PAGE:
• Rep. Hal Rogers (R-KY), Chairman of the House Appropriations Subcommittee on State and Foreign Operations: “The sweeping cuts proposed to the State Department and our international assistance programs are deeply concerning. Many of us share the views articulated so well in the last couple of days by Admiral Mullen and General Jones in their recent op-ed entitled ‘Why Foreign Aid is Critical to the U.S. National Security.’” (June 14, 2017)
  • Rep. Ileana Ros-Lehtinen (R-FL): “I’m strongly against the proposed zeroing out of democracy and governance programs, especially in Cuba, Nicaragua and Venezuela, where civil society is facing increasing repression.” (June 14, 2017)
  • Rep. Ed Royce (R-CA), Chairman of the House Foreign Affairs Committee: “Leading takes resources. Sufficient resources are needed for our military, for sure, but also for our diplomats working to end the many conflicts impacting our security. That’s what the generals say. In today’s well-connected age, in which threats can come from anywhere, we need a very broad diplomatic presence. That takes resources too, especially to keep our diplomats safe…Resources are also needed to support our humanitarian relief, development, and health specialists. Their work abroad benefits Americans at home.” (June 14, 2017)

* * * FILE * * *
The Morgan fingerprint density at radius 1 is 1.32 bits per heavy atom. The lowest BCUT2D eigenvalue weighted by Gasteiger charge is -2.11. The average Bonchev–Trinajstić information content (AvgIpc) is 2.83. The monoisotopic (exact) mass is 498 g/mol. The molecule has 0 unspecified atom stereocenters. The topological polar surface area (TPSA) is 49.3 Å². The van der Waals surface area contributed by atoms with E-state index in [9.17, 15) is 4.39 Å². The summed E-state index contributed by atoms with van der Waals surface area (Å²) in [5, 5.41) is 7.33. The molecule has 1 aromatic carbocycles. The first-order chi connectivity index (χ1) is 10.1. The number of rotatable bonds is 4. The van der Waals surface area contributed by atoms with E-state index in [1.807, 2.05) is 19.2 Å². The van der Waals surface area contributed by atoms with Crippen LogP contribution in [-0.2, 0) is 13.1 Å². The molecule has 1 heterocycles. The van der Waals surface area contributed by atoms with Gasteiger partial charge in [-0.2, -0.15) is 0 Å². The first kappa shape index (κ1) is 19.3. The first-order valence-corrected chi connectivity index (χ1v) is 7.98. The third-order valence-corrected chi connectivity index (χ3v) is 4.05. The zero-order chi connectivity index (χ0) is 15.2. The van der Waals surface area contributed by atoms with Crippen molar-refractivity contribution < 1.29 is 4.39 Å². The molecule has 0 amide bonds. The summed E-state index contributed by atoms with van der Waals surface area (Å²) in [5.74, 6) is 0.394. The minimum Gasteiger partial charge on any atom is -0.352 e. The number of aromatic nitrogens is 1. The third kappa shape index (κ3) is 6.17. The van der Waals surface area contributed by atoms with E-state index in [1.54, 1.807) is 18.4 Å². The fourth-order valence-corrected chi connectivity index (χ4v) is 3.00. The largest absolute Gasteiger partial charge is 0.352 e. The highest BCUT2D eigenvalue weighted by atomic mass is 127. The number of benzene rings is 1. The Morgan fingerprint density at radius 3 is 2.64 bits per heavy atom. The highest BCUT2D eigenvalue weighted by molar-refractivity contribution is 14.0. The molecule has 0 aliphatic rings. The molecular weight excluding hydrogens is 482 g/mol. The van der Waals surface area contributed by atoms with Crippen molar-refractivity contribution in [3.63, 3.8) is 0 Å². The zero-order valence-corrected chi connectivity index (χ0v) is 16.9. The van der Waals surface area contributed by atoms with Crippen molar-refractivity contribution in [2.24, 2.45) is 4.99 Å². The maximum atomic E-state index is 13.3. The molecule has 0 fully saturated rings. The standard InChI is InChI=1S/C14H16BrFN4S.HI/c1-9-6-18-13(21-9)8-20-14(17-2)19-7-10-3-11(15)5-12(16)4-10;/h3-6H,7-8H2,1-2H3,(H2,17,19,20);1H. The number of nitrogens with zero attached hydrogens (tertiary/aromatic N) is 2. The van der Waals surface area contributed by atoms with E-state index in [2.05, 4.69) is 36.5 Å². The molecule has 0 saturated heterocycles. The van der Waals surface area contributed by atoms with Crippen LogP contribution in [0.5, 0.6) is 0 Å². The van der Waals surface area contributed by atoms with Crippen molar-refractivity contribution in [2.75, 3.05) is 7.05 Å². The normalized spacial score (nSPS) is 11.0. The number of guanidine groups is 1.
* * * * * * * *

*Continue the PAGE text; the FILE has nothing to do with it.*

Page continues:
• Sen. Marco Rubio (R-FL): “I’m a big believer in foreign engagement because it certainly has paid extraordinary dividends…And I think South Korea’s a success of that. You know, people forget 35, 40 years ago, South Korea’s economy was smaller than North Korea’s. It was a dictatorship. And today, I believe it’s the 11th largest economy in the world, the strongest American ally, a vibrant democracy. And nothing illustrates that better than that famous Google Earth picture of the darkness on the North Korean side and all the lights on the South Korean side: American engagement.” (June 13, 2017)
  • Rep. Joe Wilson (R-SC): “With so many global challenges, the rogue nation North Korea continues to push against international norms, and threatens our nation’s security and the security of our allies. I’m concerned that large cuts in our foreign affairs budget will leave us at a disadvantage in the distinct national security role played by our diplomats so capably.” (June 14, 2017)